Southerners underestimate risk of ID theft
Four out of five (80.1 per cent) Southerners are concerned about identity theft, according to research from online credit report service MyCallcredit.
But less than two in five (37.2 per cent) correctly identified that their likelihood of becoming a victim is one in 1000 - the remainder dramatically underestimated their risk, with one in five (21.3 per cent) thinking it was as little as one in 15000.
Also, Southerners are the worst in Britain at knowing how to protect themselves from ID thieves. Four out of ten (40.8 per cent) admitted they didn't know what steps to take. Yet seven out of ten (72.2 per cent) accepted that they shoulder the main responsibility for protecting their identities, rather than the police or lenders.
Callcredit director Mel Mitchley says:
"ID theft is a growing problem. We must continue to work hard to educate people about the risks and how to protect themselves.
It's also really important that people know the pointers to look for that would suggest their ID had been stolen."
- 80.1 per cent of Southerners are concerned about ID theft.
- 59.2 per cent say they know how to protect themselves from ID theft - national average is 70.1 per cent.
- 8.8 per cent of Southerners say the police bear the main responsibility for protecting Britons from ID theft - national average 7.5 per cent.
- 19.1 per cent say it is the responsibility of lenders - national average 16.9 per cent
- 72.2 per cent say they themselves shoulder the main responsibility - national average 73.9 per cent
- 37.2 per cent of Southerners correctly identified that their chance of becoming a victim of ID theft was one in 1000.
- Men are more likely than women to think lenders bear the main responsibility for protecting us against ID theft, 23.3 per cent against 14.2 per cent.
- Women are more likely to rely on themselves for protection against ID theft than men, 77.4 per cent against 70.3 per cent.
- Young people aged between 16 to 24 are more aware of the risk of ID theft than any other age group with 42 per cent correctly identifying that the risk of having their ID stolen is one in 1000.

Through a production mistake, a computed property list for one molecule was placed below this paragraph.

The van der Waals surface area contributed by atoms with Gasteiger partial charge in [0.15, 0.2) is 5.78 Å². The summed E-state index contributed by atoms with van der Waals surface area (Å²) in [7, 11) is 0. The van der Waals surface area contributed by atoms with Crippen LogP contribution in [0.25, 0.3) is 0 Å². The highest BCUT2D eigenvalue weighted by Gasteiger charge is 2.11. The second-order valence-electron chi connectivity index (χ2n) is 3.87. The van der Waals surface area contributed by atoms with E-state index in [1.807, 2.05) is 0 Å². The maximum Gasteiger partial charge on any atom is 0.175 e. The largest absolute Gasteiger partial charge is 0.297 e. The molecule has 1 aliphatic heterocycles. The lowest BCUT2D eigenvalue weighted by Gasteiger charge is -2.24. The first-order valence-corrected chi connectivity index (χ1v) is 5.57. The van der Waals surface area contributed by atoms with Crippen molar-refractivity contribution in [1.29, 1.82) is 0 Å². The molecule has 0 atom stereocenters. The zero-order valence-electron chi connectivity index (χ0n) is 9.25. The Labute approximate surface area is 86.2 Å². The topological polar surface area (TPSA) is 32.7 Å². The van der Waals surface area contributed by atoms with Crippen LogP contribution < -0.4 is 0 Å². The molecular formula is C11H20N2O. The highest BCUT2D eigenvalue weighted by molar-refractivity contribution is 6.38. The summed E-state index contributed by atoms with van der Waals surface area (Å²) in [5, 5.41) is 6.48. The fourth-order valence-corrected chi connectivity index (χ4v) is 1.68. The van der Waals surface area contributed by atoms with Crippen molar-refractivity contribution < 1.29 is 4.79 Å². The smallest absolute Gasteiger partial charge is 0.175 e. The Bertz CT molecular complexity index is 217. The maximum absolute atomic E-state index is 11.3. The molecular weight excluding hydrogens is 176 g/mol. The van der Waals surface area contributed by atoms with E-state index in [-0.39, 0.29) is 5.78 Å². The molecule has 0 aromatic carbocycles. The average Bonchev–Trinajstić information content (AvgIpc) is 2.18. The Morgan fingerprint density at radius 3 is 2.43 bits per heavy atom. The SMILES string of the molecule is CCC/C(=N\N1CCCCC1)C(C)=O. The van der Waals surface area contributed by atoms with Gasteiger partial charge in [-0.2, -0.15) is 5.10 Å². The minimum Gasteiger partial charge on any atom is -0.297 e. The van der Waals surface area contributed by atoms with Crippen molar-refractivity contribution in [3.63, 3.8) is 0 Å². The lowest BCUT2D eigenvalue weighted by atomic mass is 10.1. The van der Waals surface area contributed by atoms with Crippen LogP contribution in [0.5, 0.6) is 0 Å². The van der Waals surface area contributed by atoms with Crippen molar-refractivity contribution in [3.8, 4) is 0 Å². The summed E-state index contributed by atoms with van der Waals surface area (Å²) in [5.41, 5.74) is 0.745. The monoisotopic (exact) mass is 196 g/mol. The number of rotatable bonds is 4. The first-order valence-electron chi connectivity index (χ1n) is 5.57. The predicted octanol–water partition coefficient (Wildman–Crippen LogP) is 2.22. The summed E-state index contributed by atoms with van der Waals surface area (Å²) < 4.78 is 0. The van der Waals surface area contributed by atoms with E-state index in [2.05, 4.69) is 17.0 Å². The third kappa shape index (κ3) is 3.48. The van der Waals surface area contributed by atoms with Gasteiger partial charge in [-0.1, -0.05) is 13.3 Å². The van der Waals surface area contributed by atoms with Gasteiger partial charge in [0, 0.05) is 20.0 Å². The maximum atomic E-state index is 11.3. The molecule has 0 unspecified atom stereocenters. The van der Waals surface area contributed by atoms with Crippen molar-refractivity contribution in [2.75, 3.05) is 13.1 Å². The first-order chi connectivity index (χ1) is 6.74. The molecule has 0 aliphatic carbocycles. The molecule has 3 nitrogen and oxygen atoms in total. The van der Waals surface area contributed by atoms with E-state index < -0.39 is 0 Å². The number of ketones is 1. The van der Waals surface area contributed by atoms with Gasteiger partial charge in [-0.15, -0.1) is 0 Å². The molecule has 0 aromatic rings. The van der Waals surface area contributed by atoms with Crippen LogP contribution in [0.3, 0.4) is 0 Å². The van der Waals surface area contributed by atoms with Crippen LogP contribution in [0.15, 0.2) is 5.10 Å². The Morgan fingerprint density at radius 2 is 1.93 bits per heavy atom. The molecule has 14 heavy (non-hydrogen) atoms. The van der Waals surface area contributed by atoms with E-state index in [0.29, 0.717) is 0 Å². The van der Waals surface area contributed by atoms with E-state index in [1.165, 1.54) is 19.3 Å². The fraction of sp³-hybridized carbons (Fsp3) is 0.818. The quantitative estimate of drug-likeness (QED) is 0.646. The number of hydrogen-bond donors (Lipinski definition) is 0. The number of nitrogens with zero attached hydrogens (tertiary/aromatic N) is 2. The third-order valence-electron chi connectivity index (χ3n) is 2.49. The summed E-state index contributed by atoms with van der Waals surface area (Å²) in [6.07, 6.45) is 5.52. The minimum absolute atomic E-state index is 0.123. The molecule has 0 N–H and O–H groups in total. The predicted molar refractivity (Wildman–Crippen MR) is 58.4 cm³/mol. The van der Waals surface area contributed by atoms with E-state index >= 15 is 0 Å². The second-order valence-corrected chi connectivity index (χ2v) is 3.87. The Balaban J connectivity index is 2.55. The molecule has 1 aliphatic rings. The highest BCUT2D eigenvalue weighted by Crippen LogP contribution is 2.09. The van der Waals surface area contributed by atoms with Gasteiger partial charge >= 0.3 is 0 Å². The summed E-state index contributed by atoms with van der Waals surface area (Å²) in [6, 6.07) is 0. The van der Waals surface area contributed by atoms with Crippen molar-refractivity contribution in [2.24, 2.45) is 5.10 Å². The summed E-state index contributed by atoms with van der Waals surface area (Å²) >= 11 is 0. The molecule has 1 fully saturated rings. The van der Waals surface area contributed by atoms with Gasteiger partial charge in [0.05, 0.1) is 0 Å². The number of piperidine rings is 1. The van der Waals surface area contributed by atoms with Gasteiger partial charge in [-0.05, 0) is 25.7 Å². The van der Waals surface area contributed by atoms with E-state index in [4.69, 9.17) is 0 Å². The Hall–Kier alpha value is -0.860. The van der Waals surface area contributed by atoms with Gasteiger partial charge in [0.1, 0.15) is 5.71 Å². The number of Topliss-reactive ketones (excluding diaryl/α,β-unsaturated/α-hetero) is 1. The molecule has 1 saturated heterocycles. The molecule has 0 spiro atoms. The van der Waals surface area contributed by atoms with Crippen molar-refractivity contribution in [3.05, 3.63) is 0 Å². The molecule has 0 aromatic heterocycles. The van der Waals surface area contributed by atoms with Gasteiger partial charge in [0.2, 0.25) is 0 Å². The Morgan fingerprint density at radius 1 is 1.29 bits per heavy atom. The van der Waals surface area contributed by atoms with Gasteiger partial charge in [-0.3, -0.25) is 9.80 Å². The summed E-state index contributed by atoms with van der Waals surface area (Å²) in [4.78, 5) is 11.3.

- Pensioners over the age of 65 are the most likely to underestimate their risk of falling victim to ID theft with 26.2 per cent saying the chances are one in 15000.
- Pensioners are also most likely to say they are not concerned about having their ID stolen, 35 per cent against a national average of 23.2 per cent.
What is ID theft
ID theft is an all-encompassing term for different types of fraud committed in another person's name.
The most common type of fraud involves someone stealing your card details and using them to make purchases or withdraw cash.
But it can also be when someone takes over your identity completely and applies for loans, mortgages, passports or a driving license in your name.
By following our guidelines people can protect themselves from all types of impersonation fraud and minimise the time and hassle involved in restoring their credit file to its correct state.
How to protect yourself from ID thieves
- Shred personal documents before disposing of them.
- Cancel unused credit facilities.
- Don't give personal information to anyone, however legitimate they may seem, without first confirming who they are and why they want the information.
- Check your credit file regularly and sign up to a service which alerts you to any changes on your credit file - often the first indication you will have that a fraudster has got hold of your ID.
- The research was carried out among 1003 people for MyCallcredit by NEMS Market Research between 3 and 9 August 2006.